Digital Department Stores
Millennials are the worst generation to ever walk on Earth. I am sure that every company would agree that they hate millennials too. They provide a progressive solution to every department store’s problem, hate it. The way that millennials purchase almost everything online in the matter of ten whole seconds, gets under department stores skin. I mean, get up, drive to the store, better yet walk to the store and buy the products, lazy pants! Back in the day, there were no such things as Apple or Amazon.
You know the worst part about millennials taking over; they use their digital platforms to shine light on themselves. This article, is all about those ground-breaking individuals.
Matter of fact, I am a millennial, writing about millennials. Such a self-centered generation, I know!
Companies have somewhat of a love-hate relationship with millennials. They hate that their normal way of distributing products is being challenged. Well smarty-pants, what is the normal way companies use to sell products? Depending on consumers to physically come into the department stores and purchase products. In recent years, the online world has dominated the market industry, thanks to most hated, millennials. However, companies love us, because we flood their online stores with our money our parents gave us.
Senior marketing manager over BigCommerce, Tracey Wallace, released information concerning the economical ecommerce:
Ecommerce trends by generation
67% of Millennials and 56% of Gen Xers prefer to shop on online rather than in-store.
41% of Baby Boomers and 28% of Seniors will click to purchase.
Millennials and Gen Xers spend nearly 50% as much time shopping online each week (six hours) than their older counterparts (four hours).
48% of millennials have shopped on marketplaces, 76% at large retailer sites, 46% on online stores or independent boutiques, and 29% at category-specific online stores.
56% of Gen Xers have shopped on marketplaces, 76% at large retailer sites, 49% on online stores or independent boutiques, and 37% at category-specific online stores.
59% of Baby Boomers have shopped on marketplaces, 74% at large retailer sites, 42% on online stores or independent boutiques, and 39% at category-specific online stores.
51% of Seniors have shopped on marketplaces, 66% at large retailer sites, 30% on online stores or independent boutiques, and 44% at category-specific online stores.
Millennials and Gen Xers spend 6 hours per week shopping online
Baby Boomers spend 4 per week shopping online.
Seniors spend 2.5 hours per week shopping online.
(Excerpt from Ecommerce Trends: 147 Stats Revealing How Modern Customers Shop in 2017)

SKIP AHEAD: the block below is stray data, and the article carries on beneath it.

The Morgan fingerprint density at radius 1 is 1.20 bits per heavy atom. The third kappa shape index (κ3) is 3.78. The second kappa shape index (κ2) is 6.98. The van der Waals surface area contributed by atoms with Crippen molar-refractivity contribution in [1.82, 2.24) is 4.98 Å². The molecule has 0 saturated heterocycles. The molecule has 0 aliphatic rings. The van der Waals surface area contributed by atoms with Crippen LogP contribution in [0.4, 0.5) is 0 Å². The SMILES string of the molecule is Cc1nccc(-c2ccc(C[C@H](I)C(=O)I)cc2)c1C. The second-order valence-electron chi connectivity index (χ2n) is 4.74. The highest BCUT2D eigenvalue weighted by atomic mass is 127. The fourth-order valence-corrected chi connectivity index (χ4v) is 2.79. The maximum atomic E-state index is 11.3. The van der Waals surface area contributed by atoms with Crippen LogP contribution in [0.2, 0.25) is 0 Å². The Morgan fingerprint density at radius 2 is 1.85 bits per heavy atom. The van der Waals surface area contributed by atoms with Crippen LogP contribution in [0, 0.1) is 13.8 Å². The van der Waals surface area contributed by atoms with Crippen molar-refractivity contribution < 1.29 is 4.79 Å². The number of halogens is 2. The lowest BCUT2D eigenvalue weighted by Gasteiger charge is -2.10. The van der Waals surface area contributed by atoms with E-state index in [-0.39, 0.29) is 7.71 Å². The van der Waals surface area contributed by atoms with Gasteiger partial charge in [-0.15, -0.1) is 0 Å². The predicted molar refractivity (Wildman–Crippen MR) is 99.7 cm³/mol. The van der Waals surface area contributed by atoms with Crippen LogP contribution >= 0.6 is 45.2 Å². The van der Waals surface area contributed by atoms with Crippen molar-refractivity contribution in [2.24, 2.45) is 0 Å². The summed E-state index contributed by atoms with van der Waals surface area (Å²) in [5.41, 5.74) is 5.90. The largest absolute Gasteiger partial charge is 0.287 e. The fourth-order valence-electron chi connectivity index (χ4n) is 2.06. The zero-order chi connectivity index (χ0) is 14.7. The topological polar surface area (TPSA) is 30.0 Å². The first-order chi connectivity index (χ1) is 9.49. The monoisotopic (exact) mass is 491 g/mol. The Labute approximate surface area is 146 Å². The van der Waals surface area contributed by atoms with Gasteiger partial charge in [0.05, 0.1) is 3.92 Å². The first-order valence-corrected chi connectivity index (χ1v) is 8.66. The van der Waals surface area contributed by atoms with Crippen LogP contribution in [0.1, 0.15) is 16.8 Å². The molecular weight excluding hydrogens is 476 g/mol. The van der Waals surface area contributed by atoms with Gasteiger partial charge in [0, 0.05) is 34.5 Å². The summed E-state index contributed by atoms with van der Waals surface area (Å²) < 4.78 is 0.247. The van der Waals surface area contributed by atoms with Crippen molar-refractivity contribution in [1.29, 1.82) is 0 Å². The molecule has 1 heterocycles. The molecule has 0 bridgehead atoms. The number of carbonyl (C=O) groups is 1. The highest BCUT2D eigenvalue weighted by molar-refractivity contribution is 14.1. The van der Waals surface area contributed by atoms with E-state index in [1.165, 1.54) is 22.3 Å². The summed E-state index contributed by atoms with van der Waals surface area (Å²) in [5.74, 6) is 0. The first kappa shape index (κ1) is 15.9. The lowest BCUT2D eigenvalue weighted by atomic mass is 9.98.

In addition to the liberal mindsets most millennials have, it also challenges the ethical aspect of most companies. In April of 2017, Pepsi released a controversial video with model and social media mogul, Kendall Jenner, 21. The video was about 2 minutes long, and depicted a Kendall Jenner as a blond hair, wealthy and self-centered model. As Jenner indulges in a photo shoot, there is protest going on just down the street. Kendall is seen recognizing the noise coming from just down the street from her photo shoot.
Ultimately, Jenner leaves the photoshoot to join the protestors. In the crowd there are variations of people like a middle-Eastern woman dressed in a hijab. Hip-hop dancers, representatives from the LGBT community (i.e. a transgender woman), and a man who is seemingly representing the Islamic faith. While the video was intended to promote unity among all people, it ultimately did the opposite.
Towards the end of the video, Jenner can be seen approaching a line of police officers. There is stare down between Kendall and the armed officers. No one gets hurt, because thankfully a can of Pepsi suddenly appears and grants everyone the advantage of world peace.
What was the response of Millennials? They hated it.
Ieshia Evans, a protester from Baton Rouge, Louisiana, took a stand in result of the fatal shooting of Alton Sterling. A picture was taken while Evans stood firmly, powerfully, to the Louisiana State police. Following Iesha’s bold decision, she was arrested by the police, along with DeRay McKesson, an activist for Black Lives Matter, according to Nicole Hensley, from the New York Daily news.
In the Pepsi commercial, Kendall Jenner can be seen making similar actions as Ieshia Evans. However, the 21 year-old model is not arrested, but instead she solves the problems of the world by taking a sip of Pepsi. Now, although the message was intended to attract the attention of millennials, however, it offended the masses on social media.
The video came off as a mockery of the Black Lives Matter activist, Ieshia Evans. Pepsi wanted to create a movement but ended up offending the movement. Thanks to the outspoken millennials though, the video ad was quickly removed.
So, this response from the young consumers on social media, made an impact on such a huge company like Pepsi. This speaks major volume if an uproar on social media, can cause Pepsi to remove their video ad